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A COMPREHENSIVE GLOSSARY OF WEATHER

Michael Branick
NOAA/NWSFO Norman

    -F-

    F scale - See Fujita Scale.

    Feeder Bands - Lines or bands of low-level clouds that move (feed) into the updraft region of a thunderstorm, usually from the east through south (i.e., parallel to the inflow). Same as inflow bands.

    This term also is used in tropical meteorology to describe spiral-shaped bands of convection surrounding, and moving toward, the center of a tropical cyclone.

    *Flanking Line - A line of cumulus or towering cumulus clouds connected to and extending outward from the most active part of a supercell, normally on the southwest side. The line normally has a stair-step appearance, with the tallest clouds closest to the main storm, and generally coincides with the pseudo-cold front. See Fig. 3, HP storm, and Fig. 7, supercell.

    Forward Flank Downdraft - The main region of downdraft in the forward, or leading, part of a supercell, where most of the heavy precipitation is. Compare with rear flank downdraft. See pseudo-warm front, and Fig. 7, supercell.

    Front - A boundary or transition zone between two air masses of different density, and thus (usually) of different temperature. A moving front is named according to the advancing air mass, e.g., cold front if colder air is advancing.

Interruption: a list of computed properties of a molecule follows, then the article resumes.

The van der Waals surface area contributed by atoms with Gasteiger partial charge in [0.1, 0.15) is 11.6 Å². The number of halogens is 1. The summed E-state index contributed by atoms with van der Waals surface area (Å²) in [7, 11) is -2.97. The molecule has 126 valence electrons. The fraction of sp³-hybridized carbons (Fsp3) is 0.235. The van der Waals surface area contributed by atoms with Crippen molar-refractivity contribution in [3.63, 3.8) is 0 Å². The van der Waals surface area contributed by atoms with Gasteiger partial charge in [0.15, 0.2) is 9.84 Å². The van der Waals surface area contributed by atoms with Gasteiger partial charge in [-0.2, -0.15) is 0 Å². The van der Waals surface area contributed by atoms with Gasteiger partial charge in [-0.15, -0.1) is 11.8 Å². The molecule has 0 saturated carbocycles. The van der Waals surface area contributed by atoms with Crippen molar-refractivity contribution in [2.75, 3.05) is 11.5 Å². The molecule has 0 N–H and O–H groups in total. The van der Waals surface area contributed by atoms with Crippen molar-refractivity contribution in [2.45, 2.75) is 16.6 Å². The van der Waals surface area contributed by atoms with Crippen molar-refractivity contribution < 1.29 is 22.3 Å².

Fractus - Ragged, detached cloud fragments; same as scud.

    Fujita Scale (or F Scale) - A scale of wind damage intensity in which wind speeds are inferred from an analysis of wind damage:

         F0 (weak):     40- 72 mph, light damage.
         F1 (weak):     73-112 mph, moderate damage.
         F2 (strong):  113-157 mph, considerable damage.
         F3 (strong):  158-206 mph, severe damage.
         F4 (violent): 207-260 mph, devastating damage.
         F5 (violent): 261-318 mph, (rare) incredible damage.
    
    All tornadoes, and most other severe local windstorms, are assigned a single number from this scale according to the most intense damage caused by the storm.

    *Funnel Cloud - A condensation funnel extending from the base of a towering cumulus or Cb, associated with a rotating column of air that is not in contact with the ground (and hence different from a tornado). A condensation funnel is a tornado, not a funnel cloud, if either a) it is in contact with the ground or b) a debris cloud or dust whirl is visible beneath it.
















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